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Culex MosquitoesCulex species and others
Culex Mosquito Identification
Varies; mostly gray with white, silver, green or iridescent blue scales
1/4 - 3/8 inch long
Found throughout U.S.
What do mosquitoes look like?
Culex mosquitoes can vary in color, typically appearing gray with white, silver, green or iridescent blue scales. They have two wings, a set of antennae, slender bodies and long legs. Culex mosquitoes are usually about 1/4 inch to 3/8 inch in length, although their body size can slightly differ depending on how recently they’ve fed. Individually, mosquitoes are very difficult to spot as they fly because of their small size and due to the fact that they are most active at dawn and dusk.
Signs of an Infestation
If you find you or your family are becoming covered in mosquito bites, chances are you have an infestation. Culex mosquitoes are attracted to warm and moist environments, so properties in close proximity to marshes, ponds or lakes are at higher risk for an infestation. Additionally, stagnant water around the property in areas such bird baths, kiddie pools and overturned grill and trash can covers can make for ideal mosquito breeding grounds and can signal their presence. The pests themselves are difficult to see during the day, as they typically come out at dawn and dusk.
Culex Mosquito Infestation
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Culex mosquitoes are known for causing itchy, red spots on your body from their bite. There are a few things you can do to help relieve the symptoms of a mosquito bite:
- Apply over the counter ointments and creams directly to the bite
- Clean the bite with soap and water to prevent infections
- Apply ice to temporarily relieve swelling and itching sensation
- If you experience headaches, fever or body aches, be sure to contact a medical professional immediately.
Most people have a minor reaction to a mosquito bite, but for some, the reaction may be severe. If you start to become nauseous, have chills or trouble breathing, it is important to contact a medical professional immediately.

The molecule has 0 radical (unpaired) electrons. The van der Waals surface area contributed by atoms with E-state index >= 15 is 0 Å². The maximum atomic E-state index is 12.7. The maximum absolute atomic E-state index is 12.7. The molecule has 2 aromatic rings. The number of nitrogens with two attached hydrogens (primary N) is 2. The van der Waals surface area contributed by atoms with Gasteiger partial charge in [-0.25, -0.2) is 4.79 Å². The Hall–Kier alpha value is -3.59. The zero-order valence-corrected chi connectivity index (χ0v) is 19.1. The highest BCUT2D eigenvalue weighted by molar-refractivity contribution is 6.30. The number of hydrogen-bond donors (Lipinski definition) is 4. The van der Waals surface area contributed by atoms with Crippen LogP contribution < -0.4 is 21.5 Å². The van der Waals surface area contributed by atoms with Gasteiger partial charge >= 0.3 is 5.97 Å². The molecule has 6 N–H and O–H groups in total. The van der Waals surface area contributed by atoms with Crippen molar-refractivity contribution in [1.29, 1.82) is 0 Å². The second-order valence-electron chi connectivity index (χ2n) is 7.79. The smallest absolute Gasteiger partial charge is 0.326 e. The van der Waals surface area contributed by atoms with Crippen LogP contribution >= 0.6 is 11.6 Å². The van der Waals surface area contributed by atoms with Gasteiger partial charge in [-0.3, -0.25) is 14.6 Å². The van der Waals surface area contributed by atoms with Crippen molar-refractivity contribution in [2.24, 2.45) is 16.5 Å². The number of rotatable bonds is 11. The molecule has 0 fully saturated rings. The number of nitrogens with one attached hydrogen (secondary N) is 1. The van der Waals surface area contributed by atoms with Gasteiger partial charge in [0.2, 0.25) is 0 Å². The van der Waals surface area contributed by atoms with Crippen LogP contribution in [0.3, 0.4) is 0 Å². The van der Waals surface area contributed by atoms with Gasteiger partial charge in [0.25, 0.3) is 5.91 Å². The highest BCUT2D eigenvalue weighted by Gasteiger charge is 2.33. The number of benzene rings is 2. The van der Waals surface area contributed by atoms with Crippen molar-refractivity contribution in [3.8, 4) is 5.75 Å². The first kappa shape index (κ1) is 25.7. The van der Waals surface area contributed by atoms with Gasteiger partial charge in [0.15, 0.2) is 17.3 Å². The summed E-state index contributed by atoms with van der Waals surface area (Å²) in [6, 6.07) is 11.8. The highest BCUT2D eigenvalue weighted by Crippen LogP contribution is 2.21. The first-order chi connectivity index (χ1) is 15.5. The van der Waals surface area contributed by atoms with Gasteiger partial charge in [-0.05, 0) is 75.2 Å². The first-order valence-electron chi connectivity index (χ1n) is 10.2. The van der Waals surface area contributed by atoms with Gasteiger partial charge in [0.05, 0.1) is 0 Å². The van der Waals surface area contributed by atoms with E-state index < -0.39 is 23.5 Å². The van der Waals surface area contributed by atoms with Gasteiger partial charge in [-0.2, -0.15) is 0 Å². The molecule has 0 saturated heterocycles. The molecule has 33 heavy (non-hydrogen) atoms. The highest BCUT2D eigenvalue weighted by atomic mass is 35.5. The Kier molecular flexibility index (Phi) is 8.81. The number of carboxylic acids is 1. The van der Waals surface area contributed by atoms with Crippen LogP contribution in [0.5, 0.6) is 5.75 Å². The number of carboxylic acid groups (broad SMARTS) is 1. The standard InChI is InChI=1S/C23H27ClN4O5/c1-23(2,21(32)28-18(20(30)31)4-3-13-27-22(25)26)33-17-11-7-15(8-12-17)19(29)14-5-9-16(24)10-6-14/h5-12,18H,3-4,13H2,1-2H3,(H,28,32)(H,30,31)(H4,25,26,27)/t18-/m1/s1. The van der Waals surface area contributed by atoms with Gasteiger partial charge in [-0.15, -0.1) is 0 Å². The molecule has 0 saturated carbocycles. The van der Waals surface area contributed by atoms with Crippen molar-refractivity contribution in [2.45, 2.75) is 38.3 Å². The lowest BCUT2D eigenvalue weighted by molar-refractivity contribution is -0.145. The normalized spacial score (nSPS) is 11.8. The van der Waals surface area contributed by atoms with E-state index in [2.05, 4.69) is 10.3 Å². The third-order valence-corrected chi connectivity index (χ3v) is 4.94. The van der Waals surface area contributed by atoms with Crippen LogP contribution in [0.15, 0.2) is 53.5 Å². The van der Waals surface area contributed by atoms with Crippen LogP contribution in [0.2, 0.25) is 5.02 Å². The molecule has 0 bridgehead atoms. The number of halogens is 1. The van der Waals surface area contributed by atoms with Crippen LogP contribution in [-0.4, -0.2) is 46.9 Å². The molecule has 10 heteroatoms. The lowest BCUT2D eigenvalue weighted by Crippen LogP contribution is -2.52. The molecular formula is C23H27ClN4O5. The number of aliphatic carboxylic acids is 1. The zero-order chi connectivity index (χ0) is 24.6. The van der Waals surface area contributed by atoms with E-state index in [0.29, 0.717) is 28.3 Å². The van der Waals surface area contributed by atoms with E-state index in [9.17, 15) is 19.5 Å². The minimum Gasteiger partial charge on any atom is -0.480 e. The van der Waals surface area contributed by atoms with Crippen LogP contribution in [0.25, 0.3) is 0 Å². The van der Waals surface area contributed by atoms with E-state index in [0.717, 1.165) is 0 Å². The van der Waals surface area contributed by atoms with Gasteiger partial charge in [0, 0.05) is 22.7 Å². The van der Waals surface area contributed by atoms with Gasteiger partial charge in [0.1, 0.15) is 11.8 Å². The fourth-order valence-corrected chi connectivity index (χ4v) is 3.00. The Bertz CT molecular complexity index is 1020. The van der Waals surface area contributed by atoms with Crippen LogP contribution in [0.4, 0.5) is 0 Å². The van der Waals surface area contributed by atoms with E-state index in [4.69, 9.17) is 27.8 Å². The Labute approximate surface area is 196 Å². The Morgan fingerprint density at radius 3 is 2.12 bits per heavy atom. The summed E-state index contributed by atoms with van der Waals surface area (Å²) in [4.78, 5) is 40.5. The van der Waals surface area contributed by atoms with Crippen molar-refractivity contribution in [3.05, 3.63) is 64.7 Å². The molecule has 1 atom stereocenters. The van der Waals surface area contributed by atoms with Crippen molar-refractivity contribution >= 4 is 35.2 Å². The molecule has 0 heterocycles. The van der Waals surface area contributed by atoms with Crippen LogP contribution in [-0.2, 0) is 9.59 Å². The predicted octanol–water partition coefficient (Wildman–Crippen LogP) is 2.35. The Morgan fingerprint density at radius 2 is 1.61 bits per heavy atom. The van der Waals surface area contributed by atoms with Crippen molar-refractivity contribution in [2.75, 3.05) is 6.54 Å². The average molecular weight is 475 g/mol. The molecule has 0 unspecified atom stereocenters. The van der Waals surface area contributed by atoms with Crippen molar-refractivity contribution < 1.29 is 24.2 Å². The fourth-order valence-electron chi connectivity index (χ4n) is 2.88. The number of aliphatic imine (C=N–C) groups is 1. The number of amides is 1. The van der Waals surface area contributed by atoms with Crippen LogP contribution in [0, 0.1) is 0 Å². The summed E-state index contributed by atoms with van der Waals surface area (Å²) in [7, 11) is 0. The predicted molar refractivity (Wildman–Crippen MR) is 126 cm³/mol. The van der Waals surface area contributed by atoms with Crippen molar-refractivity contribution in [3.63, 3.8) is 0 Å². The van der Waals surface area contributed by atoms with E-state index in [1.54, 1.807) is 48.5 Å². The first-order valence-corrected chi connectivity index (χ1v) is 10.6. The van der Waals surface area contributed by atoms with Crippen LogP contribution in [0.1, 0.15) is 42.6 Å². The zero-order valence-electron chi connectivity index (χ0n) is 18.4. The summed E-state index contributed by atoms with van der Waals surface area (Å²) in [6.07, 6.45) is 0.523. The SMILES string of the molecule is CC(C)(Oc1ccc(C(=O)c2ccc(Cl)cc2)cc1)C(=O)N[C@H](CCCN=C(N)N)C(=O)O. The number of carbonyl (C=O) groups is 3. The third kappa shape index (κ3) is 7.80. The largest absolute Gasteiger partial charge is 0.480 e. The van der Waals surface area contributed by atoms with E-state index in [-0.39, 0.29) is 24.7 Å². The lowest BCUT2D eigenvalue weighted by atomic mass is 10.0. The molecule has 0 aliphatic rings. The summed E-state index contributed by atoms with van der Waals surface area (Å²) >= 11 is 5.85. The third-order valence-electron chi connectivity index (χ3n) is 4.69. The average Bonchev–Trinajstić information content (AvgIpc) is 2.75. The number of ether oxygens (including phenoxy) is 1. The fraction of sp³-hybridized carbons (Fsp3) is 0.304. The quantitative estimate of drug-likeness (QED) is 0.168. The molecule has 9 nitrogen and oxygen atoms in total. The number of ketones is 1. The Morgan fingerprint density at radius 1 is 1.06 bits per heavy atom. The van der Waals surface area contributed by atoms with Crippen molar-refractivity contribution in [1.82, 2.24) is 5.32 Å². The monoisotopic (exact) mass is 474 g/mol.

Culex Mosquito Education
Common house mosquitoes are most commonly found in warm and wet environments. These hospitable conditions are ideal for these pests to find hosts to feed on, as well as lay their eggs. Culex mosquitoes hunt by detecting body heat and the carbon dioxide that humans exhale. However, only females suck human blood, while males feed on plant nectars. After feeding on a host, it can take several days for the female to digest the blood meal and then she will seek out a body of still water in which to lay eggs. Culex mosquitoes are able to breed in any form of stagnant water, including ponds, marshes, floodwaters, storm drains, old tires and water in tree holes. Females will lay eggs in “rafts” of as many as 300 on the water’s surface. Once the eggs hatch, the insects spend their larval stage submerged in water, feeding on particles of organic matter, microscopic organisms or plant material. It then develops into a pupa before finally emerging from the water as an adult. In warm weather, this developmental cycle takes about two weeks.
Mosquitoes are most active at dawn and dusk. Although mosquitoes are generally attracted to body heat and carbon dioxide, studies have shown that other factors such as blood type and the presence of naturally occurring bacteria on skin can make some people more appetizing to these blood-sucking pests than others. Additionally, dark colored clothing and perfume have been known to attract Culex mosquitoes.
Although mosquito bites typically result in just an itchy welt, Culex mosquitoes are known to transmit a number of diseases, including West Nile virus and several encephalitis diseases. Although most people do not show symptoms, West Nile virus can cause fatigue and fever There is no treatment for West Nile Virus, so prevention is the best way to stay safe from any and all mosquito-borne diseases.
Aside from the various mosquito-borne disease symptoms, common house mosquitoes are most commonly known for causing itchy bumps after biting. This bodily reaction to mosquito bites is caused by the mosquito’s saliva, which they inject into the skin in order to keep the blood from clotting while they feed. This anticoagulant allows mosquitoes to consume blood quickly before the host notices their presence.